The seminar meets regularly on Wednesdays at 4pm in Eckhart 202. We also have special seminars during other days. To subscribe or unsubscribe the email list, you may either go to Camp/PDE email list or contact Chris Henderson.
Interfaces or boundaries affect the formation of crystalline phases in sometimes quite dramatic ways. Examples range from the alignment of convection roles in Benard convection perpendicular to the boundary, to the robust patterning through presomites in limb formation. Mathematically, the object of interest is a moduli space of solutions to elliptic equations in unbounded domains. This moduli space contains the relation between rate of growth and crystallographic parameters such as the width and orientation of convection rolls or presomites. I will explain the role of this moduli space and give results and conjectures on its shape in examples, starting with simple convection-diffusion and phase separation problems, and concluding with Turing patterns.
In this talk, a simple non-linear model coming from kinetic theory is considered. We will see that the global well-posedness derives from the recent Holder estimates obtained by F. Golse, C. Mouhot, A. Vasseur and the speaker for kinetic Fokker-Planck equations with rough coefficients. This is a joint work with C. Mouhot.
Consider a diffusive passive scalar advected by a two dimensional incompressible flow. If the flow is cellular (i.e.\ has a periodic Hamiltonian with no unbounded trajectories), then classical homogenization results show that the long time behaviour is an effective Brownian motion. We show that on intermediate time scales, the effective behaviour is instead a fractional kinetic process. At the PDE level this means that while the long time scaling limit is the heat equation, the intermediate time scaling limit is a time fractional heat equation. We will also describe the expected intermediate behaviour in the presence of open channels.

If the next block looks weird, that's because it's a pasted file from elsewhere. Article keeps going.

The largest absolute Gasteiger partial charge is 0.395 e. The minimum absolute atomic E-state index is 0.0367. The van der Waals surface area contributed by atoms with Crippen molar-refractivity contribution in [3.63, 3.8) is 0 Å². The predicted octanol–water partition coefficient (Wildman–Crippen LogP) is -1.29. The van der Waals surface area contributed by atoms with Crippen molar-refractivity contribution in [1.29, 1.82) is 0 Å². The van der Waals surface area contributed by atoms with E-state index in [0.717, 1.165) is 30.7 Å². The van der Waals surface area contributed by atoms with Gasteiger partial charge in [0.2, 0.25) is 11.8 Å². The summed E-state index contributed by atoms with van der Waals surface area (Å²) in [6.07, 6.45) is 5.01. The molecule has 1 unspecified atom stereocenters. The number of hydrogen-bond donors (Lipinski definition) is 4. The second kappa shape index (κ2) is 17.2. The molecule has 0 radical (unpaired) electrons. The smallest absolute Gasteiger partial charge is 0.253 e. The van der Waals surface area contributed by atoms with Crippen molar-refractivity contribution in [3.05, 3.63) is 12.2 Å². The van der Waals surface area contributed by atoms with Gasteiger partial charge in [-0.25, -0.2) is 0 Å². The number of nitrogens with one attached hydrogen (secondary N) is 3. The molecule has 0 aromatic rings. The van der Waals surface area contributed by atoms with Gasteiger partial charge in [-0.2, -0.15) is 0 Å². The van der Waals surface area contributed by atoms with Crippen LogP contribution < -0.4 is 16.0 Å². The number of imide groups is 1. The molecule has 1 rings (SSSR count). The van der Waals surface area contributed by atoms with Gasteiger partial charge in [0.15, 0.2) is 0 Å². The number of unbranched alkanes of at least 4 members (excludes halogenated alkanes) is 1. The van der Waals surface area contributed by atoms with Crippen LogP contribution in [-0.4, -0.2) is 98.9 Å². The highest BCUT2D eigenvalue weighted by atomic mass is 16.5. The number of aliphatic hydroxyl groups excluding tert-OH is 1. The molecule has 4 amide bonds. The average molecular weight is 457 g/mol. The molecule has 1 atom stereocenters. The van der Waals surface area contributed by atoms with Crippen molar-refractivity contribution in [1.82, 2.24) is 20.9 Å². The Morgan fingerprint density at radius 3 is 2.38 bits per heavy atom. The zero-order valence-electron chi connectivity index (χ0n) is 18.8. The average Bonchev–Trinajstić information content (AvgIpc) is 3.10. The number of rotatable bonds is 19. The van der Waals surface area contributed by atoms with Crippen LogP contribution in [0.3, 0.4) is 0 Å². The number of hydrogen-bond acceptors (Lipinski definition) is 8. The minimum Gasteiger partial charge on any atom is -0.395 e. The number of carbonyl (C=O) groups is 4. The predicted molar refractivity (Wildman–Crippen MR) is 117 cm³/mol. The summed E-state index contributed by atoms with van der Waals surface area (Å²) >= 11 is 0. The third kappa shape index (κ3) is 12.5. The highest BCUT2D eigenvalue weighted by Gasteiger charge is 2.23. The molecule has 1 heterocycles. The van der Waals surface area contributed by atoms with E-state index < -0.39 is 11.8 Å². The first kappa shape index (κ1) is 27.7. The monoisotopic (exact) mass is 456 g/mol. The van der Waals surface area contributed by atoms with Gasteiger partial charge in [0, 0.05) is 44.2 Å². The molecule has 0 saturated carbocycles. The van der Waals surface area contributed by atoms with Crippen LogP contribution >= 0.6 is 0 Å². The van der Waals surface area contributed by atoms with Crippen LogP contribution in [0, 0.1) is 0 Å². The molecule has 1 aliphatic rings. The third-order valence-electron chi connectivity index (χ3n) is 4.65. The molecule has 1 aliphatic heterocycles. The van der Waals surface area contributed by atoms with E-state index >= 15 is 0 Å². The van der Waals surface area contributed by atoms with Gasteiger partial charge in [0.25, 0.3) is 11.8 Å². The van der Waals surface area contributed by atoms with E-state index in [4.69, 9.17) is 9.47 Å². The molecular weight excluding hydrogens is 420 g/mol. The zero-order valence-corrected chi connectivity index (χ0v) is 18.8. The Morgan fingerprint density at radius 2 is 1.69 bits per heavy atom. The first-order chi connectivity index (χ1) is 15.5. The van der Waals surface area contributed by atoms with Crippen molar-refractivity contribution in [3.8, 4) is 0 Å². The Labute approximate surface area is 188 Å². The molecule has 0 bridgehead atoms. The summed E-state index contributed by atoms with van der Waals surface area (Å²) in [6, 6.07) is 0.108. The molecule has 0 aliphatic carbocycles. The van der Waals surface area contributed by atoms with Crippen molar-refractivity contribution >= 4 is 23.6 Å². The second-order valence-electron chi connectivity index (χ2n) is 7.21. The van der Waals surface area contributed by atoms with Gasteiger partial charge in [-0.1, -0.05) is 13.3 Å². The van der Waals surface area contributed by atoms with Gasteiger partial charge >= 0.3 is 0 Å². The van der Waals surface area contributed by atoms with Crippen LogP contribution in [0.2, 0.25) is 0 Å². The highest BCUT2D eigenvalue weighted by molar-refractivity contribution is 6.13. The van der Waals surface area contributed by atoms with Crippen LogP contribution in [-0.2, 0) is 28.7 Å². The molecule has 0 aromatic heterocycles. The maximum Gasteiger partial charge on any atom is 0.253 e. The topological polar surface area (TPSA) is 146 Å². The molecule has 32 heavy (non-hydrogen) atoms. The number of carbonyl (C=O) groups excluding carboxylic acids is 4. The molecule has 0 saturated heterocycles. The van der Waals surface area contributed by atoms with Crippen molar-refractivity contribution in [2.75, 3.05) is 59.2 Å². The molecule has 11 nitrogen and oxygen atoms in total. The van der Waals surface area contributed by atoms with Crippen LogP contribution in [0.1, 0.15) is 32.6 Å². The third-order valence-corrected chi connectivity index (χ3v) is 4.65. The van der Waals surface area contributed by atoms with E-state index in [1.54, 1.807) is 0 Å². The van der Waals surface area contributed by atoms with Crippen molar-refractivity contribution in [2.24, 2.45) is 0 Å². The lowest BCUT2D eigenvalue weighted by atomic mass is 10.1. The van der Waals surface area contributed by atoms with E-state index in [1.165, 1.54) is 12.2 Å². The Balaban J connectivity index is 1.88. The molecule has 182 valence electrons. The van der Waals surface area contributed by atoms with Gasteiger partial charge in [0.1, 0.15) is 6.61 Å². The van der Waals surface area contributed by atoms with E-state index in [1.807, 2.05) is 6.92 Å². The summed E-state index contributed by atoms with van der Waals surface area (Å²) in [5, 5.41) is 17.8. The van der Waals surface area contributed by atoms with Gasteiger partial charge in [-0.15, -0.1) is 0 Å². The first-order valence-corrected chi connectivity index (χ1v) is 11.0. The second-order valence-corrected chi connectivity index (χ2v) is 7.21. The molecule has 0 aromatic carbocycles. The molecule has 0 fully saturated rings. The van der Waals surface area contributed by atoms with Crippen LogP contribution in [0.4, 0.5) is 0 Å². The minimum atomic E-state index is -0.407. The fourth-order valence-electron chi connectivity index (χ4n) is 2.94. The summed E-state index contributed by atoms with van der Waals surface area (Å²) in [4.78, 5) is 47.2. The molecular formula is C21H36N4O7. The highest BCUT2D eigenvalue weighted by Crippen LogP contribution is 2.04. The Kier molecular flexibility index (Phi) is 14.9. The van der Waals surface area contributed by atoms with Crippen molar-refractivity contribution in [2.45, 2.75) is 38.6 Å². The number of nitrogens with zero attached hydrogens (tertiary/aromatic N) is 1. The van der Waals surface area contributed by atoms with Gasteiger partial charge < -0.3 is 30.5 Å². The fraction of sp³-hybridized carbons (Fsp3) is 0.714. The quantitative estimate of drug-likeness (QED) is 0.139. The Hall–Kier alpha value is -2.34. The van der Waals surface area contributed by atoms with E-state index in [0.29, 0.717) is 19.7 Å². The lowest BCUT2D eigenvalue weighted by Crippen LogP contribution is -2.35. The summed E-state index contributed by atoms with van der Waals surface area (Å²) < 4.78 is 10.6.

In this talk I will explain how to obtain the existence of the master equation for mean field games with common noise by relatively simple arguments. This equation plays a central role in the theory of optimal control problems with an infinite number of players facing a a common random perturbation. This is a joint work with A. Porretta.
I will introduce the notion of stable solutions in mean field game theory: the stable solutions are locally isolated solutions of the mean field game system. We prove that such solutions exist in potential mean field games and are local attractors for some learning procedures. This is a joint work with A. Briani.